The UK Health Safety Agency (UKHSA) announced last week that it will no longer offer Covid vaccines-19 for children under 12 years old, unless they are in a risk group.
The decision seems to have angered the newspaper The Guardian, which interviewed several doctors who criticized the measure.
“When we know that there is a safe and effective vaccine available, it seems unjustifiable to me,” Professor Christina Pagel, of University College London, told the newspaper, pointing out that deaths from the vaccine Covid-19 are rare.
Why precisely they are not offering Covid vaccines for children it was something the Guardian couldn’t say — apart from the admission that they sometimes cause death — perhaps because the UKHSA’s green explanatory booklet gives too much detail.
It can be assumed that the d This decision comes from the fact that young children are by far the least likely to become seriously ill with Covid, along with government data showing that myocarditis is a serious (but rare) side effect, particularly among the younger sex. masculine.
In any case, the UKHSA decision aligns England with several other European countries — including Sweden, Finland, Norway and Denmark — that do not offer or recommend mRNA vaccines for children. healthy small ones.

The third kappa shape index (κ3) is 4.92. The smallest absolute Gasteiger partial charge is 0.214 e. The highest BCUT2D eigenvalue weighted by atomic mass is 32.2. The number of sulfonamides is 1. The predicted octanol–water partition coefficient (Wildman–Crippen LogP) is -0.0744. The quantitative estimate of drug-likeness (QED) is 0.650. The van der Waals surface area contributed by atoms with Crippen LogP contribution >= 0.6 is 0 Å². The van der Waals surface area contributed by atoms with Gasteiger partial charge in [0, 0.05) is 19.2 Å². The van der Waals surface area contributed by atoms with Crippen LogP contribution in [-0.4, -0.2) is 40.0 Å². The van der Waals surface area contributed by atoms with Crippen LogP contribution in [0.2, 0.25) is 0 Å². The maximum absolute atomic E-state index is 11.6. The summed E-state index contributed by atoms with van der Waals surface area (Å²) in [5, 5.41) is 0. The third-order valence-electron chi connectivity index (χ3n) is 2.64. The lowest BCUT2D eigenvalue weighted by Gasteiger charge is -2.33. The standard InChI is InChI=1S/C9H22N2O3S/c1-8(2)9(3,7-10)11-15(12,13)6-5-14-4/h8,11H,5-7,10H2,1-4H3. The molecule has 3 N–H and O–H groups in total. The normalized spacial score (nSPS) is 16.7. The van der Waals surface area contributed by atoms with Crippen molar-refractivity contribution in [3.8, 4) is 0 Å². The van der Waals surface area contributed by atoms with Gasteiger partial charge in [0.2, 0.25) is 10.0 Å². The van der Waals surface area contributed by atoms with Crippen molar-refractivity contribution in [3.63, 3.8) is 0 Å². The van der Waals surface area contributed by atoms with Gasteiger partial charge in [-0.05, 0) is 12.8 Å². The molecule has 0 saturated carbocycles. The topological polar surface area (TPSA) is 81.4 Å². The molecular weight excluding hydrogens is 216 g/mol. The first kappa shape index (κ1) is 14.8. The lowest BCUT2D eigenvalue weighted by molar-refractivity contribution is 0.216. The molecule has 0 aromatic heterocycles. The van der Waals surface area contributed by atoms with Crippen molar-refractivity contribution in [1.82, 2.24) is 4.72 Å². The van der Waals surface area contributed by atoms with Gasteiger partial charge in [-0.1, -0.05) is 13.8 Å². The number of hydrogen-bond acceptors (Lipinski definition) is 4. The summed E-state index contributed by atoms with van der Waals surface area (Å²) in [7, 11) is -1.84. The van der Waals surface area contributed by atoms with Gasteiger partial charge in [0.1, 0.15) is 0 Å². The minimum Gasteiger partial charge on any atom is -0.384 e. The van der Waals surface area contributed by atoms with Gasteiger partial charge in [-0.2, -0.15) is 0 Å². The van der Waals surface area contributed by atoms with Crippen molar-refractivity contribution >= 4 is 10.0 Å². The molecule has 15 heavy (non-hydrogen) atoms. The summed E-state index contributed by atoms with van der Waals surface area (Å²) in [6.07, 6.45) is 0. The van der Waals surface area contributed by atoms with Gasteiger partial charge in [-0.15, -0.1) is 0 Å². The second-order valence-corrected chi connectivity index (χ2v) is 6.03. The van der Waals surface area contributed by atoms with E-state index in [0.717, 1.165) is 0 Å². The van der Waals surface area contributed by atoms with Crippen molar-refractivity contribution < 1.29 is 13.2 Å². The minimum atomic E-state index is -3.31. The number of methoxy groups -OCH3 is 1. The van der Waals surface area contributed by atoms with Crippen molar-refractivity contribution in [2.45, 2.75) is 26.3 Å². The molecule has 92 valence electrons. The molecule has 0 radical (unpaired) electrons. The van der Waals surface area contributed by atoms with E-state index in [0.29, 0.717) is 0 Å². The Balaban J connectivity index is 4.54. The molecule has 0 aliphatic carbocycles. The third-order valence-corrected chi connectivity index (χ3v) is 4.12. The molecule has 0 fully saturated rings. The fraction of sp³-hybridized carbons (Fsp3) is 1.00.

In the United States, on the other hand, some cities are moving in another direction.
In Washington DC, the Mayor Muriel Bowser is embroiled in a battle over her order for all students to be vaccinated against Covid-19 in order to have face-to-face classes in schools , a policy that could have serious implications given that around 40% of black adolescents are not vaccinated.
“Among the impacts of this policy, racial differences in education will certainly increase, given that the vaccination rate for black students from 12 at 19 years is below 19%,” said Janaiha Bennett, Executive Director of the Leadership Foundation Young man, in Newsweek. “And that would be an absolute disaster,” he commented.
Washington DC is one of the few places in the country that requires vaccination against the coronavirus to have classes in elementary schools (it doesn’t happen the same in universities), but there are other examples.